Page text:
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Hello there! As you may already know, most WikiProjects here on Wikipedia struggle to stay active after they've been founded. I believe there is a lot of potential for WikiProjects to facilitate collaboration across subject areas, so I have submitted a grant proposal with the Wikimedia Foundation for the "WikiProject X" project. WikiProject X will study what makes WikiProjects succeed in retaining editors and then design a prototype WikiProject system that will recruit contributors to WikiProjects and help them run effectively. Please review the proposal here and leave feedback. If you have any questions, you can ask on the proposal page or leave a message on my talk page. Thank you for your time! (Also, sorry about the posting mistake earlier. If someone already moved my message to the talk page, feel free to remove this posting.) Harej (talk) 22:47, 1 October 2014 (UTC)
I'm in the middle of sourcing and cleaning up the romanization of Greek article. The current Wikitable defaults are producing a rather drab gray mess and I'm curious if there are accepted sky and pale blue colors to use for Greek-related tables. If not, how about coming up with a standard for us to apply? — LlywelynII 10:20, 6 October 2014 (UTC)
Inaccurate language map used for wrong purposes
The map "File:Griechisch Isoglossen 1900.png" (Map 1), showing the Modern Greek dialectual isoglosses, seems completely inaccurate to me concerning the distribution of Arvanitika (white area in the middle). The reasons:
Euboea: It's well known that in Euboea the Arvanitic communities are limited in the southern part of the island, in the region of Karystia. Even in this region the largest towns, Karystos and Marmari - and their surrounding areas - are not Arvanitic. But this map not only presents Karystia as purely Arvanitic, but - interestingly - the "white Arvanitic area" is expanded in more than half Euboea. Maybe it's the first map that shows Arvanitika as the prevailing language in central Euboea, including the area from Chalkis to Aliveri(!), since there were never Arvanitic villages to the west of Aliveri (Aliveri wasn't Arvanitic either).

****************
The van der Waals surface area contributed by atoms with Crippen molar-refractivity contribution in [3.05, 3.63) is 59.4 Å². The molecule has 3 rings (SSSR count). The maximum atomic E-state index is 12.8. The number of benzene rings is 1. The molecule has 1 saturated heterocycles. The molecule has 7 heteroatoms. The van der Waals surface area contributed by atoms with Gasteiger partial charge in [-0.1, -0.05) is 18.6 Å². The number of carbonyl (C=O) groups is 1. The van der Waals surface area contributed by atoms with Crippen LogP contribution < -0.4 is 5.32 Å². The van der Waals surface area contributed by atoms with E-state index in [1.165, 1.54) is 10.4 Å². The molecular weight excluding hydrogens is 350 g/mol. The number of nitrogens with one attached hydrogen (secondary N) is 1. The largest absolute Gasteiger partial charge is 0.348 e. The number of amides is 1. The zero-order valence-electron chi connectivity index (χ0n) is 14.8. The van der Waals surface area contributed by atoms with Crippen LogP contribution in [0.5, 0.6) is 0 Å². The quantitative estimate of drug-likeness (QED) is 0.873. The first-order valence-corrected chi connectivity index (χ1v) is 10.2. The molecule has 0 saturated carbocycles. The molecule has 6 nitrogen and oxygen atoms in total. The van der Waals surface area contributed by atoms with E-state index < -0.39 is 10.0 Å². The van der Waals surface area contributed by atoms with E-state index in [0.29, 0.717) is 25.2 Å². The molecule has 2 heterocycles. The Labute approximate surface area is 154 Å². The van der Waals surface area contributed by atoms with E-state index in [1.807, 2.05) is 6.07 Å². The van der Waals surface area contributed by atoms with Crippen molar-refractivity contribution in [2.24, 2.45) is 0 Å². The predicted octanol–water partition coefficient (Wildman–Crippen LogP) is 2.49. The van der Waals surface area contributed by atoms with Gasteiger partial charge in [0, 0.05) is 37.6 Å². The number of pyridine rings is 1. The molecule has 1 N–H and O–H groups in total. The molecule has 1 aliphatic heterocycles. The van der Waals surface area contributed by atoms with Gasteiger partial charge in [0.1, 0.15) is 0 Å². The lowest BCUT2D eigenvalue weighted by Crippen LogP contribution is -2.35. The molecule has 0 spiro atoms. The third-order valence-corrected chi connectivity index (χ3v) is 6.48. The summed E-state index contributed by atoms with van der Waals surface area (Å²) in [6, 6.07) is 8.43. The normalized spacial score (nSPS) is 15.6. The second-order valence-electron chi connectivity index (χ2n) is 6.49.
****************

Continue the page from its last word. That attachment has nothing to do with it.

Boeotia: Boeotia is the main Arvanitika-speaking region of Greece. Only a small part of western Boeotia around the Mount Parnassus isn't Arvanitic. But - interestingly again - only a small part of eastern Boeotia, in the borders with Attica, is included in this white area.
Argolis: Argolis is a region with strong Arvanite presence, but in this map it's also excluded from the white area.
This white area, which doesn't correspond to the the actual distribution of Arvanitika, implies that Greek wasn't spoken in these areas, let alone Northern Greece which is totally excluded from the Greek-speaking world, as well as part of Thessaly.
My point: There are some linguistic maps of Greece in Wikimedia Commons here that are more precise regarding the distribution of Arvanitika. This map doesn't correspond to other historical-linguistic maps. Since it shows the isoglosses, it shouldn't be used to show the geographical distribution of Arvanitika. I insist that there are much more accurate maps for this purpose (like Map 2), which could be used in the related articles. Map 2 is used in articles such as Greece, Demographics of Greece, Minorities in Greece, Languages of Greece, Slavic speakers of Greek Macedonia, but for a weird reason it isn't used in the article "Arvanitika", where a map of isoglosses (Map 1) was uncannily preferred! In my opinion Map 1 shouldn't be used anymore. Any opinions? --Ymaea (talk) 23:20, 13 October 2014 (UTC)
Your are obviously better informed than I on the issue, but anyhow the two maps are not really comparable with each other. It would be wrong to use a map on Greek isoglosses to show minority language areas, because the context is totally different. I'd say always use the dedicated map for the minority languages (which is created by a respected and very knowledgeable editor in the field, Future Perfect at Sunrise), except when the specific context warrants the use of the isogloss map. Ideally, however, you or someone with knowledge in the field should edit the isogloss map and correct its mistakes/omissions.Constantine✍ 08:22, 14 October 2014 (UTC)
Totally agreed. I can not find any reason to use the first map instead of the second one for language distribution in Greece. Ymaea's objections are very reasonable. Map 1 has some issues that are not supported by other maps. Sthenel (talk) 16:31, 15 October 2014 (UTC)